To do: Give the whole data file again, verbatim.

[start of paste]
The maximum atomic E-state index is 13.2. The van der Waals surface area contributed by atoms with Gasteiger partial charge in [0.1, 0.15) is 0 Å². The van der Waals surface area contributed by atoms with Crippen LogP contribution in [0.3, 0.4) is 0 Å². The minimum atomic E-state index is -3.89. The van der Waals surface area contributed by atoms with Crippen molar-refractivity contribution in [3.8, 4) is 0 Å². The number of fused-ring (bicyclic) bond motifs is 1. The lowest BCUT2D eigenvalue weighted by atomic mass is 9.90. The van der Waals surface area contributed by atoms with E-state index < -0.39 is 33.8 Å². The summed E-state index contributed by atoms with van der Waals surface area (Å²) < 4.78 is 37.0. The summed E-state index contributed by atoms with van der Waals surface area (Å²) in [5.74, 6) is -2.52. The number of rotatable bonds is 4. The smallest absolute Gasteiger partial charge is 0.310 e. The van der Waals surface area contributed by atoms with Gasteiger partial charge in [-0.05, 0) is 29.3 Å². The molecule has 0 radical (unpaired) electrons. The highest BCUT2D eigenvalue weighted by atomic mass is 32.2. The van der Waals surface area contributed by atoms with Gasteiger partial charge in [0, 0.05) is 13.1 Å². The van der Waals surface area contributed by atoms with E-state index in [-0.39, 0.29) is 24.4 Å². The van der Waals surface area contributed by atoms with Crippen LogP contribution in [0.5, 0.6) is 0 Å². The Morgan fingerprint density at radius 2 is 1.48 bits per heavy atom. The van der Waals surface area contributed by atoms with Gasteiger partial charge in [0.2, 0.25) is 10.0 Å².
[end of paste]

The maximum atomic E-state index is 13.2. The van der Waals surface area contributed by atoms with Gasteiger partial charge in [0.1, 0.15) is 0 Å². The van der Waals surface area contributed by atoms with Crippen LogP contribution in [0.3, 0.4) is 0 Å². The minimum atomic E-state index is -3.89. The van der Waals surface area contributed by atoms with Crippen molar-refractivity contribution in [3.8, 4) is 0 Å². The number of fused-ring (bicyclic) bond motifs is 1. The lowest BCUT2D eigenvalue weighted by atomic mass is 9.90. The van der Waals surface area contributed by atoms with E-state index < -0.39 is 33.8 Å². The summed E-state index contributed by atoms with van der Waals surface area (Å²) < 4.78 is 37.0. The summed E-state index contributed by atoms with van der Waals surface area (Å²) in [5.74, 6) is -2.52. The number of rotatable bonds is 4. The smallest absolute Gasteiger partial charge is 0.310 e. The van der Waals surface area contributed by atoms with Gasteiger partial charge in [-0.05, 0) is 29.3 Å². The molecule has 0 radical (unpaired) electrons. The highest BCUT2D eigenvalue weighted by atomic mass is 32.2. The van der Waals surface area contributed by atoms with Gasteiger partial charge in [0, 0.05) is 13.1 Å². The van der Waals surface area contributed by atoms with E-state index in [-0.39, 0.29) is 24.4 Å². The van der Waals surface area contributed by atoms with Crippen LogP contribution in [0.5, 0.6) is 0 Å². The Morgan fingerprint density at radius 2 is 1.48 bits per heavy atom. The van der Waals surface area contributed by atoms with Gasteiger partial charge in [0.2, 0.25) is 10.0 Å².